In light of the recently published ‘Plastic Promises: What the grocery sector is really doing about packaging’ by the Green Alliance, which mentions the environmental impacts of alternatives to plastic packaging, Federation Manager, Jenni Richards discusses the use of glass packaging, and its environmental impact.
“When comparing packaging materials on their impact on the environment there will be pros and cons for each, but we know that glass has many benefits, such as its recyclability and its virtually inert nature which doesn’t impact on the products packaged inside.
“The BBC, in response to the Green Alliance report, highlights other packaging materials which are potentially worse for the environment – citing the weight of glass in comparison to plastic during transportation leading to higher pollution levels. Whilst we can’t disagree that glass is heavier in this scenario, the bigger picture is that glass has the perfect qualities for a truly circular economy and our industry is taking great steps to achieve NetZero carbon emissions.
“Glass bottles and jars are 100% recyclable and can be recycled endlessly without losing quality, meaning that the same material can be constantly recycled. This leads to recycled glass (cullet) being reused in the manufacturing process which reduces the amount of energy needed to create new glass bottles and jars. One remarkable fact to consider is that some of the glass in the bottles you are using every day has been reused within the system for over 40 years. This is when the UK glass sector first introduced recycling facilities in 1977.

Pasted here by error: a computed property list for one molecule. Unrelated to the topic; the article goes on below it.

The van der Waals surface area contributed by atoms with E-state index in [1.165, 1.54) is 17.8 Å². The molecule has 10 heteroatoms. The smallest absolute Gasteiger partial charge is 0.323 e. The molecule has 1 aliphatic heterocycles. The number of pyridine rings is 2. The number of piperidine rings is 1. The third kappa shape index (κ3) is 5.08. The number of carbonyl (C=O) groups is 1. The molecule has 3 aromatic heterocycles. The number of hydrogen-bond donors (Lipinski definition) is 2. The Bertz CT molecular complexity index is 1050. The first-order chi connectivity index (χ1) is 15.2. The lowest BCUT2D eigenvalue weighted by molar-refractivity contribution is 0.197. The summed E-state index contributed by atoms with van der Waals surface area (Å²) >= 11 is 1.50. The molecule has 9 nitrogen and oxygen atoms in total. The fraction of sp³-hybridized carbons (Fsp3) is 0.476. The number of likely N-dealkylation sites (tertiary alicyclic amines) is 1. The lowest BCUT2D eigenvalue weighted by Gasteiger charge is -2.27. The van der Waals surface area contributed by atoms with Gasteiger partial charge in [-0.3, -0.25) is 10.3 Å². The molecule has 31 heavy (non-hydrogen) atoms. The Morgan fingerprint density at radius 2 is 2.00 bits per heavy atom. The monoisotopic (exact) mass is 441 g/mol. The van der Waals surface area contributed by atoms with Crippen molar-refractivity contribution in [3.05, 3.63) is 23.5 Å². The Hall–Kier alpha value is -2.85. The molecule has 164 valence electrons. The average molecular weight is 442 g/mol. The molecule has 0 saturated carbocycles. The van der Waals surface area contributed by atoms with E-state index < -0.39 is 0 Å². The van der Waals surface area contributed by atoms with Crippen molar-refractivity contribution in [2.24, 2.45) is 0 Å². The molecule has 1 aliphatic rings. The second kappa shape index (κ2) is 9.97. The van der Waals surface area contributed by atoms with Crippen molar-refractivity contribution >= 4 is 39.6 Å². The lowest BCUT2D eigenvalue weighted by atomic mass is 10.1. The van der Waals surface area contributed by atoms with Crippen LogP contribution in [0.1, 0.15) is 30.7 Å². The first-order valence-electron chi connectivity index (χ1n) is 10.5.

“One area which we are really proud of and that is growing is in returnable glass bottles for milk. Here there can be no question over the best choice for packaging since bottles can be reused indefinitely with milk bottles being used typically 20 times over.
“The report calls for considered decisions based on evidence – which is important in the current climate crisis – as the long-term solution to the packaging. In the future the carbon intensity and transport related emissions won’t be relevant because the transport sector is due to decarbonise during the 2030s and 2040s and innovative fuel switching will mean that the glass making process will be completely decarbonised within the next few decades.
“Steps to reduce the sector’s environmental impact include setting a target of 2050 to decarbonise and become net-zero on carbon emissions. Research is ongoing to find alternative fuel sources for use in furnaces through Glass Futures to begin to make those plans a reality.
"Glass certainly has its place in our decarbonised circular economy future. Our concern is that short-term thinking will put at risk a material that is ideally suited to a sustainable world. We have to ensure that policies support a stable future and don’t sacrifice that future for short-term, transitory gains."